I found the experiment and article fascinating for a number of reasons. First, I was a Sociology major. Second, I like clothes, hair, and make-up. Third, I try not to judge a book by its cover (so to speak). Fourth, I enjoy people who have their own personal sense of style. Fifth, the remarks and quick judgments passed were thought-provoking.
We know that people judge others based on their looks, their race, and their clothes. We know it's not nice, but it happens.all.the.time.
Also, I remembered a conversation I shared with a former co-worker (a man who knew my parents before I was born). He told me that I was a "chameleon" based on how I dressed for work. At the time, I worked in an office complete with shared-wall cubicle an all. I suppose this comment came from the fact that I'd wear skirts, pants, or dresses. I'd wear heels, flats, and cowboy boots. My hair would be straight or curly, up or down. My make-up might be natural, or I might wear bright blue eyeliner. My nails would be natural, black, or bright pink. This was also at a time in my life that I'd go to live music shows weekly, sometimes multiple times in a week. So, I'd have a dress style for that too. Yes, I owned leather pants. Vinyl ones too.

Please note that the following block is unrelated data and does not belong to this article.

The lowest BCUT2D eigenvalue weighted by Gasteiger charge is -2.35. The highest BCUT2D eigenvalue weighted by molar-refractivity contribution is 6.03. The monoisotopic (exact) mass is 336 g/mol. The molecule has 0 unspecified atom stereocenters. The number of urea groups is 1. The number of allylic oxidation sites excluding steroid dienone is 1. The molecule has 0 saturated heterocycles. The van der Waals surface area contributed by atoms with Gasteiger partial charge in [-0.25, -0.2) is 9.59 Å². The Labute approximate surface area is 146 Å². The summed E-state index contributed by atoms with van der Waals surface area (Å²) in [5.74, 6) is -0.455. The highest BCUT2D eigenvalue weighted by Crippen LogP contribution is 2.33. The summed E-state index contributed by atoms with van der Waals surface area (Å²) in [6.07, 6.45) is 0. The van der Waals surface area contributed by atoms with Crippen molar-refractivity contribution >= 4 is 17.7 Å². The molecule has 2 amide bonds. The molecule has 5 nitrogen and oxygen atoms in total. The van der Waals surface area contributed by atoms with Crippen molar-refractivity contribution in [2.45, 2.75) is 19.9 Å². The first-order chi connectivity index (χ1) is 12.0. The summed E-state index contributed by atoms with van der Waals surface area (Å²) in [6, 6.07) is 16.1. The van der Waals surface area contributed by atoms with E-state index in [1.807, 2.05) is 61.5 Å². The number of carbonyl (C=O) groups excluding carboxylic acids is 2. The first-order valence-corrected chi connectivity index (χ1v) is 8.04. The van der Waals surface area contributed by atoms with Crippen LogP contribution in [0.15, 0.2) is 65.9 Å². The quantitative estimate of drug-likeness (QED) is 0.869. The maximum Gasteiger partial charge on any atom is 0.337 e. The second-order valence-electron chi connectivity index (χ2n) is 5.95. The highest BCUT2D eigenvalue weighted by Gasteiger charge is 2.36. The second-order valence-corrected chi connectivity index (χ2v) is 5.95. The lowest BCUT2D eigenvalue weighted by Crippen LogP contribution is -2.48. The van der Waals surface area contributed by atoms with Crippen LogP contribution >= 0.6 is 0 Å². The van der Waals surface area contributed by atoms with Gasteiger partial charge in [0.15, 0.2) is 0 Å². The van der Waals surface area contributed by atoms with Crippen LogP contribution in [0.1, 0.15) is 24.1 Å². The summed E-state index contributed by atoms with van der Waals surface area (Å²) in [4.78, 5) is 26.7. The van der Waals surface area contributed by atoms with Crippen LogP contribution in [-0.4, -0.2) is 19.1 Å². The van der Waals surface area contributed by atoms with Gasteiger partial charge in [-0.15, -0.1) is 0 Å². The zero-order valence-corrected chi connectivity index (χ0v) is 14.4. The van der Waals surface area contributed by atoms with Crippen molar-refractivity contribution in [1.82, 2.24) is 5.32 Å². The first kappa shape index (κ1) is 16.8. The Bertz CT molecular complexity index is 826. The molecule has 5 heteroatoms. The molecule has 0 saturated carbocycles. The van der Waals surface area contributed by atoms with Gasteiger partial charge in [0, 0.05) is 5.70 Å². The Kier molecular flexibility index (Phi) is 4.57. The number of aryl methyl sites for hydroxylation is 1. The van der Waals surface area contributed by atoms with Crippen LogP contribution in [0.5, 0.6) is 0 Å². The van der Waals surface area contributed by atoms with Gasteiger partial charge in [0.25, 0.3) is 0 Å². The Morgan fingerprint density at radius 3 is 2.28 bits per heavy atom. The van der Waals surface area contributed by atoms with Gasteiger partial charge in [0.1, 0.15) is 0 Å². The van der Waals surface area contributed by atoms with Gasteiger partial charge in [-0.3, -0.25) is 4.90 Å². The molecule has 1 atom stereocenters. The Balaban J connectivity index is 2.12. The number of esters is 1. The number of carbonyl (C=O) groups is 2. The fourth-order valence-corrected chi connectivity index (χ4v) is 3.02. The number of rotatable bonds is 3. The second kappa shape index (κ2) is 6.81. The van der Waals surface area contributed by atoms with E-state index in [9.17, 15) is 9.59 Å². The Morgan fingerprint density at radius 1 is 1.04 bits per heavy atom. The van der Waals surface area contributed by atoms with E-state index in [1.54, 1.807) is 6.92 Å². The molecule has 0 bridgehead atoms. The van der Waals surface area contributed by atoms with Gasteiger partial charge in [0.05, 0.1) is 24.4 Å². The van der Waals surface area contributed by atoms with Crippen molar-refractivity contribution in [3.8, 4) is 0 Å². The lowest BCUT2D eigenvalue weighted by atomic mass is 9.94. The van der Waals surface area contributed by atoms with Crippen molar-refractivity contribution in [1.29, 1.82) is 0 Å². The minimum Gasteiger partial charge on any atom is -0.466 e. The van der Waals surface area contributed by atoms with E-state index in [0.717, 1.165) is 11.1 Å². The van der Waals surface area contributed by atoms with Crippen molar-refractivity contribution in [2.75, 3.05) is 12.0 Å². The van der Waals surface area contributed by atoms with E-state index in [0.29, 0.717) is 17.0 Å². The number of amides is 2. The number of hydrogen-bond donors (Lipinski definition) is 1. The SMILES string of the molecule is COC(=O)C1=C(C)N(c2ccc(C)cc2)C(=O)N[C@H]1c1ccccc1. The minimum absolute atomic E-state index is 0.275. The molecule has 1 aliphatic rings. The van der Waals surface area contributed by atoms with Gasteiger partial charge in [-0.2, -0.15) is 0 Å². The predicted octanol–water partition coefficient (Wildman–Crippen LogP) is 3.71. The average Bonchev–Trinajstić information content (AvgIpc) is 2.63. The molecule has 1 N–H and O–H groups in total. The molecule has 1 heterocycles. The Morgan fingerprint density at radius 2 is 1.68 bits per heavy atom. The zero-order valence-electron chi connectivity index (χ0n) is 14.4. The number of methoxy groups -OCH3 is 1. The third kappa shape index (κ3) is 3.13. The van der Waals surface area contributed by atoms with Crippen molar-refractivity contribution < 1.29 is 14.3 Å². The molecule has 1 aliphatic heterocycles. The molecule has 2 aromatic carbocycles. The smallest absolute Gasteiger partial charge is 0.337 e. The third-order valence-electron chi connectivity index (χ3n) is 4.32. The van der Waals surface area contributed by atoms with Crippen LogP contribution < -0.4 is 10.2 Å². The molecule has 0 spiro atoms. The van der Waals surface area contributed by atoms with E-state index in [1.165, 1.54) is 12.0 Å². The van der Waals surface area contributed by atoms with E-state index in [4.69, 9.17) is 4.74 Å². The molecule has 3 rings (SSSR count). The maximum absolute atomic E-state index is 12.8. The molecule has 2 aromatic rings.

Some may think this erratic style of dress stems from me searching for an identity. Or that I was a poser depending on the situation I was in. Yet, I took the statement he made as a huge compliment. I like(d) being a chameleon. I like(d) different styles and fashions and clothes. I like(d) expressing myself through how I present(ed) myself. But, does that mean I was judged differently on different days depending on different dress? Probably. But, that's not going to change how I dress(ed).
Just because I've had this song in my head the entire time I've typed this entry, I decided that you need to hear it too.